Magic Tree House
Junie B. Jones
Sugarmill Elementary School in St. Marys, Georgia
When a line bends, a shape begins. If that shape is a letter of our alphabet, we recognize it represents a specific sound. When letter sounds are blended together, they form the words of our language. Words strung together make sentences, related sentences comprise paragraphs, and paragraphs tell stories. It’s like magic!
Most children begin understanding and applying this complicated, abstract process we call “reading” before they learn to tie their own shoes! I believe the incentive for this miraculous achievement lies in the magical adventures, fascinating facts, and heartwarming stories that only books can offer. The Magic Tree House series exemplifies this idea. Each book, with its captivating text and creative illustrations, takes my students into a time in our history (or future!), or a place in our world that both captivates and educates them.
The Magic Tree House series is a vital part of my early elementary gifted resource classroom. With my very youngest non-readers, we sit in our own classroom “Magic Tree House” and read aloud the adventures of Annie and Jack. The topics, such as dinosaurs, pirates, and outer space, keep my students engrossed in the stories. The discussions that we have before, during, and after reading, aid these students with reading readiness, writing, vocabulary, and comprehension skills.
My early readers love the stories! After I introduce them to the world of Magic Tree House books with a read-aloud in our classroom tree house, we visit the Random House website where the students can join the Magic Tree House Readers and Writers Club, print out their passports, and begin their journeys. My students enjoy the challenging activities, such as “Time Slider” and “Battle the Blizzard,” on this website.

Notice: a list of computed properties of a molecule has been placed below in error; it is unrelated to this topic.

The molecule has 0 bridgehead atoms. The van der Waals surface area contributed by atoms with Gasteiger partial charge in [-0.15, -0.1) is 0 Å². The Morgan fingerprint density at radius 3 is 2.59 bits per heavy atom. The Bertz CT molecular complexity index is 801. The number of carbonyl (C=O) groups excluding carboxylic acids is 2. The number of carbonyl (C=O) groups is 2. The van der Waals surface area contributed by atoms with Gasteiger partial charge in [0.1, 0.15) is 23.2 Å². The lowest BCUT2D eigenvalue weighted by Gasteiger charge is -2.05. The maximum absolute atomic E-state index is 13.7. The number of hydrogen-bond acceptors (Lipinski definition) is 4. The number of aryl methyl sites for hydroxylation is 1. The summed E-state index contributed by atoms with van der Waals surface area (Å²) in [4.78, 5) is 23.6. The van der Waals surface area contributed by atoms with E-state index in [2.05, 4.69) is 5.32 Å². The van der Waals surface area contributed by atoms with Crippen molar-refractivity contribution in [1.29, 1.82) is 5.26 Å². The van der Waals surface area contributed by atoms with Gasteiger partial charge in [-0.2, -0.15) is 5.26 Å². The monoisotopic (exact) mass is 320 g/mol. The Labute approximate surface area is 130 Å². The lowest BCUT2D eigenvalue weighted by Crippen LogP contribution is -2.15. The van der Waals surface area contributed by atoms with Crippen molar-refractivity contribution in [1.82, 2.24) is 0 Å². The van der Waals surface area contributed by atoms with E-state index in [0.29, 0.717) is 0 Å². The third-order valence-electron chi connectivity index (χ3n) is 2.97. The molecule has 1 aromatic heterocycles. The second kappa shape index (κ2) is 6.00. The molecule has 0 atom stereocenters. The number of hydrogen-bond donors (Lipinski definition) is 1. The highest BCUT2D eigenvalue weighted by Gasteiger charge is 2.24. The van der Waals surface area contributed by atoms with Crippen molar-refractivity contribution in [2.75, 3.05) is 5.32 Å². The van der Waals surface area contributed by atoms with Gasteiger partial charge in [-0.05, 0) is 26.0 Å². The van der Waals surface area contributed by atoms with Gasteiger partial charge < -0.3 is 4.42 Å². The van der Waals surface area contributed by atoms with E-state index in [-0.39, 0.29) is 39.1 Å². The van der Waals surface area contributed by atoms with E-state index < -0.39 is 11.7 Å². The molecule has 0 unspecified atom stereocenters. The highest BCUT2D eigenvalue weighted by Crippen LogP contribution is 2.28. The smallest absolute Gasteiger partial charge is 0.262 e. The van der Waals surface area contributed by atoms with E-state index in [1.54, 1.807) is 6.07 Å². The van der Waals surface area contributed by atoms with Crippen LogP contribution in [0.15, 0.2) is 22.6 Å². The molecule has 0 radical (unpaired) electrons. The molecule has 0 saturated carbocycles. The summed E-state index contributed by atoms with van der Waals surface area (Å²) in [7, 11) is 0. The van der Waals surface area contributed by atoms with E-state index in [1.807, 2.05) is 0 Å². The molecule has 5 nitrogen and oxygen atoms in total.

I offer these students a chance to win a sleepover in the “Magic Tree House” each semester. They must read as many Magic Tree House books as possible, complete the quizzes on the Random House website and earn the passport stickers. The two students in each grade level with most passport stickers have the opportunity to stay over on a Friday night and camp out in the classroom tree house. The evening is filled with pizza, popcorn, games – and of course a Magic Tree House read-aloud.
The 3rd and 4th graders have a little more of a challenge ’ which they love! These students must also complete a passport, but then they are required to read the accompanying Research Guide and create a product of their choice (example: a diorama, informative poster, crossword puzzle, board game, travelogue, or learning center task) that demonstrates new knowledge in the topic area. These products are shared with classmates in a jigsaw learning fashion. This facet allows the students to experience pride amongst their peers with publication, as well as providing a great advertisement for that particular subject.
Jack, Annie, and their Magic Tree House have provided a multitude of incentives for my students to read, write, listen, research, and communicate about the magic world around them. We love them!